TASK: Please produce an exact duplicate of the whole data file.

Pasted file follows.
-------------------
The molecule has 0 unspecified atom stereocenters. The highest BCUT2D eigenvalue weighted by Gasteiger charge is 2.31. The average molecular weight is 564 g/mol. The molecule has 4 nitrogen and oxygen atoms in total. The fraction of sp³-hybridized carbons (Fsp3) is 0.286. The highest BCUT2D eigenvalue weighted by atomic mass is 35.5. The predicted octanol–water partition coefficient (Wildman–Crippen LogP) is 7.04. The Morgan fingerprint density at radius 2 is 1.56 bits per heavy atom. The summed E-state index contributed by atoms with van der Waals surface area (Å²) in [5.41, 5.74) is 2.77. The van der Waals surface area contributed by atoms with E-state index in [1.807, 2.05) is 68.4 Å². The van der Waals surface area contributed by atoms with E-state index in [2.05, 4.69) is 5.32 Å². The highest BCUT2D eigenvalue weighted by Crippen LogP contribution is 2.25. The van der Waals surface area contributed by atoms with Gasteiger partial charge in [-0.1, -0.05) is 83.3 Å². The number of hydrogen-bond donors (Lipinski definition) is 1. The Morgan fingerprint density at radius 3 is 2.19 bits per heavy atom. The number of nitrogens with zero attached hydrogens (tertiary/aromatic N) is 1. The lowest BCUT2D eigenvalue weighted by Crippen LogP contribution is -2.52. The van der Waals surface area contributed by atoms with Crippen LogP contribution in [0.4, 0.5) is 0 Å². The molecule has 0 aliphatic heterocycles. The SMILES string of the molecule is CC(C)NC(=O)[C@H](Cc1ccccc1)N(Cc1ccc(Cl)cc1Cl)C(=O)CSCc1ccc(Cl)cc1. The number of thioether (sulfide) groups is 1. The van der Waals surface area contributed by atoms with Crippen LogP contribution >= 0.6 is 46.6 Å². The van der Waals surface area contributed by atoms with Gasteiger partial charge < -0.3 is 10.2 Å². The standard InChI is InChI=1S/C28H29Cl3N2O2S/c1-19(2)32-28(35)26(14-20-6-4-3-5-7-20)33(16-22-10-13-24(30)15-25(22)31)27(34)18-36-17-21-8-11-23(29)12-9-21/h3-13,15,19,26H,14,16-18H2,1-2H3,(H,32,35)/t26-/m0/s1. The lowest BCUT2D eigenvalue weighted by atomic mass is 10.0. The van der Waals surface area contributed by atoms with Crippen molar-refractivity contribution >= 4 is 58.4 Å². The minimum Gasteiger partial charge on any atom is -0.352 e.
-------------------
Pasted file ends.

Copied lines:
The molecule has 0 unspecified atom stereocenters. The highest BCUT2D eigenvalue weighted by Gasteiger charge is 2.31. The average molecular weight is 564 g/mol. The molecule has 4 nitrogen and oxygen atoms in total. The fraction of sp³-hybridized carbons (Fsp3) is 0.286. The highest BCUT2D eigenvalue weighted by atomic mass is 35.5. The predicted octanol–water partition coefficient (Wildman–Crippen LogP) is 7.04. The Morgan fingerprint density at radius 2 is 1.56 bits per heavy atom. The summed E-state index contributed by atoms with van der Waals surface area (Å²) in [5.41, 5.74) is 2.77. The van der Waals surface area contributed by atoms with E-state index in [1.807, 2.05) is 68.4 Å². The van der Waals surface area contributed by atoms with E-state index in [2.05, 4.69) is 5.32 Å². The highest BCUT2D eigenvalue weighted by Crippen LogP contribution is 2.25. The van der Waals surface area contributed by atoms with Gasteiger partial charge in [-0.1, -0.05) is 83.3 Å². The number of hydrogen-bond donors (Lipinski definition) is 1. The Morgan fingerprint density at radius 3 is 2.19 bits per heavy atom. The number of nitrogens with zero attached hydrogens (tertiary/aromatic N) is 1. The lowest BCUT2D eigenvalue weighted by Crippen LogP contribution is -2.52. The van der Waals surface area contributed by atoms with Crippen LogP contribution in [0.4, 0.5) is 0 Å². The molecule has 0 aliphatic heterocycles. The SMILES string of the molecule is CC(C)NC(=O)[C@H](Cc1ccccc1)N(Cc1ccc(Cl)cc1Cl)C(=O)CSCc1ccc(Cl)cc1. The number of thioether (sulfide) groups is 1. The van der Waals surface area contributed by atoms with Crippen LogP contribution >= 0.6 is 46.6 Å². The van der Waals surface area contributed by atoms with Gasteiger partial charge < -0.3 is 10.2 Å². The standard InChI is InChI=1S/C28H29Cl3N2O2S/c1-19(2)32-28(35)26(14-20-6-4-3-5-7-20)33(16-22-10-13-24(30)15-25(22)31)27(34)18-36-17-21-8-11-23(29)12-9-21/h3-13,15,19,26H,14,16-18H2,1-2H3,(H,32,35)/t26-/m0/s1. The lowest BCUT2D eigenvalue weighted by atomic mass is 10.0. The van der Waals surface area contributed by atoms with Crippen molar-refractivity contribution >= 4 is 58.4 Å². The minimum Gasteiger partial charge on any atom is -0.352 e.